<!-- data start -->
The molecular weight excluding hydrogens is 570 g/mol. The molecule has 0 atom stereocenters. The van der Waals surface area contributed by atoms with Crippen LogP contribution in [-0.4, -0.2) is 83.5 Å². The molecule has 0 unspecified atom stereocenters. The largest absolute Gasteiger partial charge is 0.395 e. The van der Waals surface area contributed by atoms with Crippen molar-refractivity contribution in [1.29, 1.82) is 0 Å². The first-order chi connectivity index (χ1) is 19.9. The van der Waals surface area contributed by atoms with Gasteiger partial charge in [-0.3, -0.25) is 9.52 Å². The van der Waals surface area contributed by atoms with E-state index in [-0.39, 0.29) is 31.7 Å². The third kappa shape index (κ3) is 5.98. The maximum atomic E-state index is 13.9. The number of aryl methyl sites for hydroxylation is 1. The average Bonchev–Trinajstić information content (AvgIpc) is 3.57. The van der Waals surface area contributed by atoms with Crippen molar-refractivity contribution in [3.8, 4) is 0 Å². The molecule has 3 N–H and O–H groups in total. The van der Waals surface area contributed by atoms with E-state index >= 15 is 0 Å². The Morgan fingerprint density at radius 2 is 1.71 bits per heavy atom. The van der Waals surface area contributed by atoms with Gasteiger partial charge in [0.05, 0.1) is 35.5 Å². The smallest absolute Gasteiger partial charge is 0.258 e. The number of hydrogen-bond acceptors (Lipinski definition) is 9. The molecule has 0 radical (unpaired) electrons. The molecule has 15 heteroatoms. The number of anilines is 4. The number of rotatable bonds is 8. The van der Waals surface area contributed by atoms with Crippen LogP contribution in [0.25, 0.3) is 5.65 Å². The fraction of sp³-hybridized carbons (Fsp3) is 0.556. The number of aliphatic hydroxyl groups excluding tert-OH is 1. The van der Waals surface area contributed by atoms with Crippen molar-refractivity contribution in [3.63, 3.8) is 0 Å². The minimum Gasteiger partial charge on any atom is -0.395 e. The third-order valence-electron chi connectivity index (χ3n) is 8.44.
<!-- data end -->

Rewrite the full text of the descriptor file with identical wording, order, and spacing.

The molecular weight excluding hydrogens is 570 g/mol. The molecule has 0 atom stereocenters. The van der Waals surface area contributed by atoms with Crippen LogP contribution in [-0.4, -0.2) is 83.5 Å². The molecule has 0 unspecified atom stereocenters. The largest absolute Gasteiger partial charge is 0.395 e. The van der Waals surface area contributed by atoms with Crippen molar-refractivity contribution in [1.29, 1.82) is 0 Å². The first-order chi connectivity index (χ1) is 19.9. The van der Waals surface area contributed by atoms with Gasteiger partial charge in [-0.3, -0.25) is 9.52 Å². The van der Waals surface area contributed by atoms with E-state index in [-0.39, 0.29) is 31.7 Å². The third kappa shape index (κ3) is 5.98. The maximum atomic E-state index is 13.9. The number of aryl methyl sites for hydroxylation is 1. The average Bonchev–Trinajstić information content (AvgIpc) is 3.57. The van der Waals surface area contributed by atoms with Crippen molar-refractivity contribution in [3.8, 4) is 0 Å². The molecule has 3 N–H and O–H groups in total. The van der Waals surface area contributed by atoms with E-state index >= 15 is 0 Å². The Morgan fingerprint density at radius 2 is 1.71 bits per heavy atom. The van der Waals surface area contributed by atoms with Gasteiger partial charge in [0.05, 0.1) is 35.5 Å². The smallest absolute Gasteiger partial charge is 0.258 e. The number of hydrogen-bond acceptors (Lipinski definition) is 9. The molecule has 0 radical (unpaired) electrons. The molecule has 15 heteroatoms. The number of anilines is 4. The number of rotatable bonds is 8. The van der Waals surface area contributed by atoms with Crippen LogP contribution in [0.25, 0.3) is 5.65 Å². The fraction of sp³-hybridized carbons (Fsp3) is 0.556. The number of aliphatic hydroxyl groups excluding tert-OH is 1. The van der Waals surface area contributed by atoms with Crippen molar-refractivity contribution in [3.63, 3.8) is 0 Å². The minimum Gasteiger partial charge on any atom is -0.395 e. The third-order valence-electron chi connectivity index (χ3n) is 8.44.